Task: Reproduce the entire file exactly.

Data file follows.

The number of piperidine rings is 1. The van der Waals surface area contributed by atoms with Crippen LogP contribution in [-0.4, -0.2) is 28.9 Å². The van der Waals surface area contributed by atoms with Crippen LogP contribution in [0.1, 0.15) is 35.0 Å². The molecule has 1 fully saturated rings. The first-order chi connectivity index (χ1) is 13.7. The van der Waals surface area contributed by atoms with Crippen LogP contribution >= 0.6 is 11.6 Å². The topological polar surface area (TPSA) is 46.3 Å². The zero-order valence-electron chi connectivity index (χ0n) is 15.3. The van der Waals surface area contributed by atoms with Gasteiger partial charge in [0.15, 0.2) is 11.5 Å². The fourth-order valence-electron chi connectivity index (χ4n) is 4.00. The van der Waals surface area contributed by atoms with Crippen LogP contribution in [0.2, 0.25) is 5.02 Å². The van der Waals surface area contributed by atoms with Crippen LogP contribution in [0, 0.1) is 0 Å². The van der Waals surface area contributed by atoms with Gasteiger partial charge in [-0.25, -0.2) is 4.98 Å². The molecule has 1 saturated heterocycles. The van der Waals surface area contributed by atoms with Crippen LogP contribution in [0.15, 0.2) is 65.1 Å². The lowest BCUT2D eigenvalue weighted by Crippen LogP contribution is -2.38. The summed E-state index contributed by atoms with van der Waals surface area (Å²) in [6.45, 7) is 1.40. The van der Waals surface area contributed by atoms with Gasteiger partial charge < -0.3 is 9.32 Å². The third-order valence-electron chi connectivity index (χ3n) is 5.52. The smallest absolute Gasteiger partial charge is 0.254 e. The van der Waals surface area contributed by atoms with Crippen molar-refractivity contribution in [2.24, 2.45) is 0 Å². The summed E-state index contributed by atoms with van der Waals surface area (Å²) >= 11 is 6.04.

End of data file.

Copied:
The number of piperidine rings is 1. The van der Waals surface area contributed by atoms with Crippen LogP contribution in [-0.4, -0.2) is 28.9 Å². The van der Waals surface area contributed by atoms with Crippen LogP contribution in [0.1, 0.15) is 35.0 Å². The molecule has 1 fully saturated rings. The first-order chi connectivity index (χ1) is 13.7. The van der Waals surface area contributed by atoms with Crippen LogP contribution >= 0.6 is 11.6 Å². The topological polar surface area (TPSA) is 46.3 Å². The zero-order valence-electron chi connectivity index (χ0n) is 15.3. The van der Waals surface area contributed by atoms with Gasteiger partial charge in [0.15, 0.2) is 11.5 Å². The fourth-order valence-electron chi connectivity index (χ4n) is 4.00. The van der Waals surface area contributed by atoms with Crippen LogP contribution in [0.2, 0.25) is 5.02 Å². The van der Waals surface area contributed by atoms with Crippen LogP contribution in [0, 0.1) is 0 Å². The van der Waals surface area contributed by atoms with Gasteiger partial charge in [-0.25, -0.2) is 4.98 Å². The molecule has 1 saturated heterocycles. The van der Waals surface area contributed by atoms with Crippen LogP contribution in [0.15, 0.2) is 65.1 Å². The lowest BCUT2D eigenvalue weighted by Crippen LogP contribution is -2.38. The summed E-state index contributed by atoms with van der Waals surface area (Å²) in [6.45, 7) is 1.40. The van der Waals surface area contributed by atoms with Gasteiger partial charge < -0.3 is 9.32 Å². The third-order valence-electron chi connectivity index (χ3n) is 5.52. The smallest absolute Gasteiger partial charge is 0.254 e. The van der Waals surface area contributed by atoms with Crippen molar-refractivity contribution in [2.24, 2.45) is 0 Å². The summed E-state index contributed by atoms with van der Waals surface area (Å²) >= 11 is 6.04.